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How to Make a Flat White Coffee (Simple Steps)

Flat white

If you’re growing tired of your usual cappuccino or latte and are looking for a different espresso drink to spice things up, the flat white might do the trick. The flat white is the lesser-known, less milky cousin to the latte and is a great choice for people who love the smooth texture of frothed milk but want a stronger drink with more coffee flavor than a latte. In this article, we’re going to teach you how to make a flat white. It can be a bit trickier to get right than some other espresso drinks, but we have some tips and tricks to share to help you nail it on your first try. Let’s begin!

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What Is a Flat White?

A flat white coffee is traditionally one part espresso to two parts steamed milk. In your local café, ordering a flat white will get you one shot of espresso mixed with two shots of steamed milk, but as long as the ratio is 1:2, it can count as a flat white.

Image Credit: Vee Satayamas, Flickr

Simple Flat White Recipe:

  • 7-9 g coffee per shot
  • 14-18 g milk per shot

1. Weigh the coffee and milk.

For each shot, use 7-9 g of coffee for proper dosing. How much coffee to use per shot depends on many things – like your specific espresso machine and grinder – so it might take some trial and error to get it right.

2. Pull the shot.

Pull a shot of espresso.

double espresso
Image credit: Unsplash

3. Steam the milk.

Try to keep the steam wand at the milk’s surface for the best result (more tips below).

4. Pour the milk over the coffee.

Pour gently. The goal is to wind up with a layer of milk about ¼ of an inch thick resting on top of the drink.

Milk frothers
Image: Christos Andrews, Wikimedia, CC 3.0

5. Create a beautiful piece of latte art.

Latte art isn’t just for lattes. Flex those creative muscles!

6. Serve and enjoy.

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Milk Steaming Tips

The key to getting a velvety smooth flat white is how you steam the milk. Steamed milk consists of three general components: hot liquid milk, large bubbles usually found on top, and a thin layer of microbubbles. The microbubble foam layer is the most important and is responsible for creating the smooth texture people love. Keeping the steam wand just barely under the milk’s surface is essential for creating the microfoam layer, and it takes some practice to get a consistent texture.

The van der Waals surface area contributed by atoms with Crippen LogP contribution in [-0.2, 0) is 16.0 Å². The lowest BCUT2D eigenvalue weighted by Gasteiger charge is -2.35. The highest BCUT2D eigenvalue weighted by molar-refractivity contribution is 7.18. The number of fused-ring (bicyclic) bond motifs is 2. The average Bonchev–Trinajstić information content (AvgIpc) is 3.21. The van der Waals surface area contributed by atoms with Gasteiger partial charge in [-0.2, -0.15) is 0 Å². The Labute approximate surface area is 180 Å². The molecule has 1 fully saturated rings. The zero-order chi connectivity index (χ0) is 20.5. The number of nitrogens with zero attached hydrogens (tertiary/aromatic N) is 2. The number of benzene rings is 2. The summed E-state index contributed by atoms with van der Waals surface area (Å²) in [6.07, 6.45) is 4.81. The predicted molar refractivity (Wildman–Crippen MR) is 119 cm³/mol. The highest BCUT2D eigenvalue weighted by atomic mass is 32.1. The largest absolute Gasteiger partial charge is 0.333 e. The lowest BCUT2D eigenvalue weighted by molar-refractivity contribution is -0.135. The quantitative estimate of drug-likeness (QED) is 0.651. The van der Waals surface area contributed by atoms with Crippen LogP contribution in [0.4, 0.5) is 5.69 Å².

If you haphazardly jam a steam wand into a cup of milk and wait, you will be disappointed with the results. A better technique is to use a spoon to continuously mix the large bubbles that form at the top down under the surface of the liquid milk in a back-and-forth folding motion. The goal is to wind up with a defined layer of microbubbles that won’t get lost in the drink.

flat white coffee
Image Credit: Asim Ihsan, Flickr

How is a flat white different from a latte?

Flat whites are very similar to lattes and, to the untrained eye, they seem quite similar. Both a flat white and a latte consist of only two ingredients: espresso and steamed milk. The difference is how the milk is prepared and how much milk is used.

Lattes contain more milk than a flat white, which typically only has a thin layer of microfoam sitting on top. If you like a latte’s texture and mouthfeel but don’t want something quite as milky, try a flat white; they’re stronger and give the espresso centerstage.

READ MORE: Flat White vs Latte: What’s the Difference?

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Flat whites are very similar to lattes but have a stronger espresso flavor due to the lower amount of milk used to make them. A flat white is an excellent choice if you love the smooth, flowing feel of microfoam but don’t want your coffee to get lost in a sea of milk.

Making a flat white at home takes some practice but is well within reach of at-home baristas since you only need an espresso machine and steam wand. The magic happens in the frothing technique, which can be difficult to pick up. If you practice the tips we presented here and stick with it, you’ll be churning out deliciously rich, smooth flat whites in no time!


Featured Image: Iain Farrell, Flickr

Kate MacDonnell

Kate is a lifelong coffee enthusiast and homebrewer who enjoys writing for coffee websites and sampling every kind of coffee known to man. She’s tried unusual coffees from all over the world and owns an unhealthy amount of coffee gear.

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